Don’t fret my friends because google has a wonderful tool that allows you to translate a blog into any language. That’s right, they do all the hard work for you.
This blog has tons and tons of wonderful recipes that are broken up by category. She also allows the reader to follow a recipe step by step and its displayed in the pictures so you don’t get confused. You can tell that she absolutely adores life and anything having to do with food.
While looking through her vast supply of recipes I noticed one for root beer pulled pork. I immediately thought Shaun is going to love me for this one. The recipe is so simple too. I made a few changes to the original recipe like using coca cola instead of root beer and cooking in a crock pot instead of an oven. Either way this recipe is a sure winner for anyone!
Pulled Pork Sliders
2 lb. Pork loin roast boneless
2 1/2 Tbsp paprika
2 Tbsp salt
2 Tbsp garlic powder
1 Tbsp freshly ground pepper
1 Tbsp onion powder
1 Tbsp cayenne powder
1 Tbsp dried oregano
1/2 Tbsp dried ground thyme
1 tsp rubbed sage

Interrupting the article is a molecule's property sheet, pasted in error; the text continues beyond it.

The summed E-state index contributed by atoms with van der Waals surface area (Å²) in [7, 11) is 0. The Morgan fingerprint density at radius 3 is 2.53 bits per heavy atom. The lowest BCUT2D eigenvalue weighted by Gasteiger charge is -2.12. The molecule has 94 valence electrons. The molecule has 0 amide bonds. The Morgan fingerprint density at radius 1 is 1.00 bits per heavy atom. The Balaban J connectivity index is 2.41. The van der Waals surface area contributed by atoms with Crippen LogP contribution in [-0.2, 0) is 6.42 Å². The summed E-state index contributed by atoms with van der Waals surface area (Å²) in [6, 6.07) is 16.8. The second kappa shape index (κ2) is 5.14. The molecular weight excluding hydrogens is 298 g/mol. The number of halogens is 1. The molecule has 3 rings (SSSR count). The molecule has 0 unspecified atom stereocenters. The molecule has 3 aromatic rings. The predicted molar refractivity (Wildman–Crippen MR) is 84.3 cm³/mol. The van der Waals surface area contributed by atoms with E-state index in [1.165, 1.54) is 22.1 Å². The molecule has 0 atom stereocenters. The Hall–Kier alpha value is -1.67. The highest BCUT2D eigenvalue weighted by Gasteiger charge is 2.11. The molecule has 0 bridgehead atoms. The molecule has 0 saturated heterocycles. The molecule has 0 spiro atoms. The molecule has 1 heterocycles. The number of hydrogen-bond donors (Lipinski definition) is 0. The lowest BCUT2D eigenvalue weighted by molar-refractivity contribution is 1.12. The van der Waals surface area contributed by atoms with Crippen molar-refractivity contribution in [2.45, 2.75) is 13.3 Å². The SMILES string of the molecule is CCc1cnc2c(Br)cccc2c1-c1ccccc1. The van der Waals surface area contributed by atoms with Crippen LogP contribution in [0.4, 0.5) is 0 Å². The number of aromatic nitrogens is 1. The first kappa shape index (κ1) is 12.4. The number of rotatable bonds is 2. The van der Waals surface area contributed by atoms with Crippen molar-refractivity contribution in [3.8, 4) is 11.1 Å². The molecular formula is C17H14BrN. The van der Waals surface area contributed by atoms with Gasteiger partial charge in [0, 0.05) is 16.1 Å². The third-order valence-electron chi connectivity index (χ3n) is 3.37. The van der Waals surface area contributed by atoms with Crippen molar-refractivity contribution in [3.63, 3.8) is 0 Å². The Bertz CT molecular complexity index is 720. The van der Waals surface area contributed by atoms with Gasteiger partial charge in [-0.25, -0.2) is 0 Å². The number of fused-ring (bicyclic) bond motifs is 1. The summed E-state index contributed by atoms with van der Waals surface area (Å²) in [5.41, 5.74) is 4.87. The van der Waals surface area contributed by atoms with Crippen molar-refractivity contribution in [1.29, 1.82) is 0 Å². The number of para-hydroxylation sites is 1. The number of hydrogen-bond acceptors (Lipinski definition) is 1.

1 12oz. coca cola bottle (about 3/4 of the bottle was used)
mini wheat buns, cole slaw and BBQ sauce
Mix all the spices together in a medium size bowl. Take 2 Tbsp off the spice mixture and rub all over the pork loin. Make sure that the ends are covered as well. Wrap in saran wrap and place in refrigerator at least 12-24 hours.
Take the roast out and place in crock pot. Pour in 3/4 of the coca cola and cover the crock pot. Cook on low 5-6 hours. Depending on temperature cooking times may vary. Pork internal temperature needs to reach about 180-190 degrees so that its easier to shred the meat. When pork is done set on a plate for about 10-15 minutes. Then using a fork start to shred the meat. Place the meat on a toasted mini wheat bun topped with BBQ sauce, cole slaw and then top bun.
Tip- Make sure there is always liquid in the crockpot. However, I did not use the whole coke bottle.
Also, you will not use all of the spice mixture. Keep it in an airtight container for use on another meat.
adapted from New Yorker By Heart